This is Diesel. He is a 16 month old Newfoundland who was at the clinic for his neuter. He, as a giant breed dog, was neutered a little later than the usual 6 months old that we typically recommend to allow his body to grow. There has been some debate about when it is most beneficial time to spay and neuter the larger breed dogs. Diesel's family had also decided to neuter him and remove the excess skin of the scrotum. The older a dog gets the more the scrotum stretches. Some dogs have excessive scrotal skin and their parents elect to remove it at the time of the neuter. We call this a scrotal ablation.
Typically we neuter a dog by making an incision in the area above the scrotum and remove the testes through it. Testicles are attached to the body with two large vessels that are tied off and removed. It is not typically a difficult nor involved surgery, but it does leave behind the sac of tissue that the testes used to live in.
For those male dogs that are neutered before a year old, and especially those that are smaller breeds, the scrotal skin will shrink and adhere to the pelvic area in the following months after the testes are removed.
For those male dogs that we neuter later in life the scrotal sac can become stretched and a pendulous skin sac remains. This is in almost all cases merely a cosmetically unpleasing remnant that long haired dogs can hide easily.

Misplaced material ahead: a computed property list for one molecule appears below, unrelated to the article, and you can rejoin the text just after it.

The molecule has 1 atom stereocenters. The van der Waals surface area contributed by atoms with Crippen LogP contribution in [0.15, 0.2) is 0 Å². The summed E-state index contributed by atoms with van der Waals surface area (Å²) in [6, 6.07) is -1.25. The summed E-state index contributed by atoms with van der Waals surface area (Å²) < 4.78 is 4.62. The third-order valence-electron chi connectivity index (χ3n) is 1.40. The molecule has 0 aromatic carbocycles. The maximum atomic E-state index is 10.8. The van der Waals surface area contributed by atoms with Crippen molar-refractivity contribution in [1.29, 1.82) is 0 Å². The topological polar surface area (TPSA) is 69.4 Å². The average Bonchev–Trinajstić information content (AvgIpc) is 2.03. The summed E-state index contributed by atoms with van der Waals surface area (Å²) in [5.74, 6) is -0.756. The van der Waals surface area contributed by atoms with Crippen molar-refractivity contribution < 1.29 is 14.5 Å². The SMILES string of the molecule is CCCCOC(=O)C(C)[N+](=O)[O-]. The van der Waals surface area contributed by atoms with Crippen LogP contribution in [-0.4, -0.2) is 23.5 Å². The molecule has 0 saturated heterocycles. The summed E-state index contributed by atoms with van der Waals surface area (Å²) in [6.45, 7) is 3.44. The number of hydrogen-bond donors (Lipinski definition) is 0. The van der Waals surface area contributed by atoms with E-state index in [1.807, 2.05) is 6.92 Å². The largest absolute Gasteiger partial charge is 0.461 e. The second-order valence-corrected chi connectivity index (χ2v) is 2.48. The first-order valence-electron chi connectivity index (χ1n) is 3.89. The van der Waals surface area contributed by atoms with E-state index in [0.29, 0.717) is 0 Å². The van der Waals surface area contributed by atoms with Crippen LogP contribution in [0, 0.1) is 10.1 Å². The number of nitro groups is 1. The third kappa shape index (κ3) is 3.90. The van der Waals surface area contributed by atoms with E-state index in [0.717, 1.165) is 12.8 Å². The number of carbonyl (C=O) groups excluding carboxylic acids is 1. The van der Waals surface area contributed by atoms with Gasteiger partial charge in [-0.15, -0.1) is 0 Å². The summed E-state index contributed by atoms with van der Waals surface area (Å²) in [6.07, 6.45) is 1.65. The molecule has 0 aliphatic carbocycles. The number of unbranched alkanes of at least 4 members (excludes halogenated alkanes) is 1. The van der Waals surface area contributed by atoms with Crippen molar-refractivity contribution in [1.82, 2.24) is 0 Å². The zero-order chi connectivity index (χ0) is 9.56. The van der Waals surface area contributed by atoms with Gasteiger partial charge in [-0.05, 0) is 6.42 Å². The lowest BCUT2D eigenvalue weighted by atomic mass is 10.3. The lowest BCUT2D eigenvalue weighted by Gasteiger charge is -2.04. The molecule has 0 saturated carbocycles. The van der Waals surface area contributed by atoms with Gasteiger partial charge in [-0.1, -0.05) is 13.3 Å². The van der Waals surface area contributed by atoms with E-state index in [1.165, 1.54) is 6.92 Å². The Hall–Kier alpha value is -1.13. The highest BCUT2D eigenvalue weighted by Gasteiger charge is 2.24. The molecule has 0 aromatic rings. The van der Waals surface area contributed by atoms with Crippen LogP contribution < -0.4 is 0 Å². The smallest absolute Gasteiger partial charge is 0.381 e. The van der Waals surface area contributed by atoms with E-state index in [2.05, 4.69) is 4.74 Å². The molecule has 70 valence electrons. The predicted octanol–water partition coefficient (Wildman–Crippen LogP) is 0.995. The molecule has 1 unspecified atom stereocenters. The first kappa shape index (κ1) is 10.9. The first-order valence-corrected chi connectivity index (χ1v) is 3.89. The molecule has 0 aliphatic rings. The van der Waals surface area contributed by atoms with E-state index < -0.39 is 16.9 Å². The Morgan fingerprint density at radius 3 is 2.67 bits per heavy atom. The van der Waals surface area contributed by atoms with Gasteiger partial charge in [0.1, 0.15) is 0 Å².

I have had some older shorter legged dogs whose scrotal sac became so long and pendulous that it became ulcerated and abraded to the point of needing to be surgically removed.
For Diesel's neuter the entire scrotum was removed along with the testicles.
The skin in the inguinal area is closed with ample skin sutures to hold the tension of an active dog.
Diesel, the finished product.
If your dog has excessive scrotal skin talk to your vet about whether an ablation is also indicated for your dogs neuter.
At our clinic a dog neuter is $225 and the scrotal ablation is an additional $150. Diesel was also prescribed an NSAID for pain and inflammation and in some cases an e-collar. The boys under 6 months old rarely investigate their incision sites, but those over 6 months might and we prefer for you to be ready to put an e-collar on and not wake up the next morning with an open incision.
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I can also be found at the clinic, Jarrettsville Vet, in Northern Maryland. Or find me on Twitter